According to Russo, the book also offers more political commentary than any of his previous novels. "I felt I just had to let some of this out," he says. "I've always separated my private political feelings from my public works, but it was suddenly no longer possible to do that." (Aisha Motlani)

 

 

Monday, Oct. 6

7 p.m. Reading/Talk

Junot Daz

UWM Union Ballroom, 2200 E. Kenwood Blvd.

www.rhc.uwm.edu or call 229-6156

 

Junot Daz, Dominican-American novelist and short-story writer, will speak at UWM as the centerpiece of the Roberto Hernndez Center's sixth annual Hispanic Heritage Month celebration. Daz's 2008 Pulitzer Prize-winning novel, The Brief Wondrous Life of Oscar Wao, tells the tale of an overweight, self-loathing outcast who buries his heart in science-fiction fantasies while balancing two lives and two cultures-in urban New Jersey and his native Dominican Republic. Wao's story is couched in familial narratives of his "Banshees-loving punk chick" sister Lola and tough, rebellious mother.

 

 

Tuesday, Oct.7

5:30 p.m. Reception/Exhibition/Presentation

Peter Feldstein and Stephen Bloom, The Oxford Project

Reception and Art Exhibition: Marceil Pultorak Atrium Gallery

Dramatic Reading and Presentation: Dorothy Goff Frisch Recital Hall, Shattuck Music Center, Carroll University, 100 N. East Ave., Waukesha

(262) 524-7262

 

In 1984, Peter Feldstein set out to photograph every resident of his hometown, Oxford, Iowa. Twenty years later, he did it again, but this time those same residents did more than pose. With extraordinary honesty, they shared their memories, fantasies, failures, secrets and fears with writer Stephen Bloom. The result, in the literary and photographic traditions of Studs Terkel and Mike Disfarmer, is a riveting collection of personal stories and portraits that tell much more than the tale of one small Midwestern town. Their book, The Oxford Project, pokes beneath Oxford's everyday surface to explore, in word and image, a complex and wondrous community that embodies the American spirit.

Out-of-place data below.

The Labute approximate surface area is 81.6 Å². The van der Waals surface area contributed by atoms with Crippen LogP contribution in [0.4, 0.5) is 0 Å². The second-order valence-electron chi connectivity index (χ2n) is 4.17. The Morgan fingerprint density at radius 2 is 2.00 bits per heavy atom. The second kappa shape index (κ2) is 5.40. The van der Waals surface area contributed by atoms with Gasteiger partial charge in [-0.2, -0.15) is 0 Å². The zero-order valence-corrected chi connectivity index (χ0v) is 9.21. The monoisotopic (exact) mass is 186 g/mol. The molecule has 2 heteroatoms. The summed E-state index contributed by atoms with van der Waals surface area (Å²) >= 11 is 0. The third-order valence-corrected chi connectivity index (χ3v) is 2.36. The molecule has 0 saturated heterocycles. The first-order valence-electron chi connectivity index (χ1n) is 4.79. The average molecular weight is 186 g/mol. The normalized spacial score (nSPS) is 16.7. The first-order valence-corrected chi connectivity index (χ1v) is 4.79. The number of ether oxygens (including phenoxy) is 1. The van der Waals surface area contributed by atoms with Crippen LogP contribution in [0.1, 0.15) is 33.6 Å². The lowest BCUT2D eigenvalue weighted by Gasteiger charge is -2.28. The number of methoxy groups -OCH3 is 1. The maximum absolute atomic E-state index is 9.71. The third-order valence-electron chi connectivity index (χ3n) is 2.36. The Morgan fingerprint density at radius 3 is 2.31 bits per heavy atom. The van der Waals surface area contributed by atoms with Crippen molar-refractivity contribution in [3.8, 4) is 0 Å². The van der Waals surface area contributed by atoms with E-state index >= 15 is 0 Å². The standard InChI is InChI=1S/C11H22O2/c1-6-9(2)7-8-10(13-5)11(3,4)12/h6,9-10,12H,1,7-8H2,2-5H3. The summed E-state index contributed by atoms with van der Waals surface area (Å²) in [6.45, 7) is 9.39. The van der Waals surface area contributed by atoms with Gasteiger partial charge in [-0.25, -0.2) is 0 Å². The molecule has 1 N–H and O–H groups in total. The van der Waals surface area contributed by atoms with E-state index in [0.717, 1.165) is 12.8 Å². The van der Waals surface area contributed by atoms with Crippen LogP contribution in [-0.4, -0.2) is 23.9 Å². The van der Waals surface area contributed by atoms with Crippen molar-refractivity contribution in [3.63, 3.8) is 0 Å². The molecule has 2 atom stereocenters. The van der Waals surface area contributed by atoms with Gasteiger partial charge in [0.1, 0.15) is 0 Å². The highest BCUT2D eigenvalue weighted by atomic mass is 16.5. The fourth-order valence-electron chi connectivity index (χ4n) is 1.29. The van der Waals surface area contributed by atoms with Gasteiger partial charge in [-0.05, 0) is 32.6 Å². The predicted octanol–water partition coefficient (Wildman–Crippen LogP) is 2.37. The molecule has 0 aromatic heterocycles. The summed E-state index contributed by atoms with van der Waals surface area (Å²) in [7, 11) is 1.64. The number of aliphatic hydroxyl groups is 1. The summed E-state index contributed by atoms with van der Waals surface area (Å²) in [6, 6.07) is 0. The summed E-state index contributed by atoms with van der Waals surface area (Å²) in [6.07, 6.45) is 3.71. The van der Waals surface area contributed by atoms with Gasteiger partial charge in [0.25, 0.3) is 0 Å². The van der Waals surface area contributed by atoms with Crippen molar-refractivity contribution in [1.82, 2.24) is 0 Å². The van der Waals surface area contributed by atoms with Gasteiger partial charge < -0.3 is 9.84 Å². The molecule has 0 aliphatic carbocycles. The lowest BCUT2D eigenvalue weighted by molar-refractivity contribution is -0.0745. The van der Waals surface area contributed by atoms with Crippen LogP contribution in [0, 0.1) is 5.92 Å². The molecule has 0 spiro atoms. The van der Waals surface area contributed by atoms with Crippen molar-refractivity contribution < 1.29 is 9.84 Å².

7 p.m. Talk

Karen Hanmer

Special Collections, Fourth Floor, UWM Libraries

 

Chicagoland binder and book artist Karen Hanmer will offer a presentation on her dynamically expressive book works (for a preview of her work, go to www.karenhanmer.com).

 

 

Wednesday, Oct. 8

7 p.m.

Gaelic Literature Night with "An Leabhar Mr: The Great Book of Gaelic" Exhibit

UWM Art History Gallery, Mitchell Hall, Room 154

229-3302

 

"An Leabhar Mr" is a 21st-century illuminated manuscript and exhibition that brings together the work of more than 150 poets, visual artists and calligraphers. It renews the connection between Gaelic Scotland and Ireland and celebrates the diverse strands of contemporary Celtic culture. This beautiful book, featuring work from every century between the sixth and the 21st, contains the earliest Gaelic poetry in existence. One hundred visual artists respond to the poetry in a variety of media. The book includes work by poets Nuala N Dhomhnaill and Mire Mhac an tSaoi and artists Allan Davie, Will Maclean and Rita Duffy among others.

 

 

Thursday, Oct. 9

7 p.m. Talk

Jim Schley on the Poetry of Robert Frost

Milwaukee Public Library's Centennial Hall, 733 N. Eighth St.

www.mpl.org or call 414-286-3031

 

Robert Frost's poems-some of the most beautiful and durable in the English language-are more popular and influential than ever, even 45 years after his death. Jim Schley, director of The Frost Place, will talk about the continuing impact of Frost's poetry, describing a variety of ways in which contemporary writers and readers relate to Frost as an artistic forebearer.

 

7:30 p.m. Reading

Milwaukee Poet Laureates Past and Present

UWM Hefter Center, 3271 N. Lake Drive

229-6991

 

Don't miss this rare and historic event as all of Milwaukee's poet laureates past and present gather for a memorable evening. On hand will be Milwaukee's first poet laureate John Koethe, along with successor laureates Antler, Marilyn Taylor and Peggy Hong, and current laureate Susan Firer.

 

 

Friday, Oct.10

10 a.m.-3 p.m. Workshop

Literary Agent Workshop with Sheree Bykofsky

UWM School of Continuing Education, 161 W. Wisconsin Ave., Seventh floor

Fee: $99.

Registration required: 227-3200 or www.sce.uwm.edu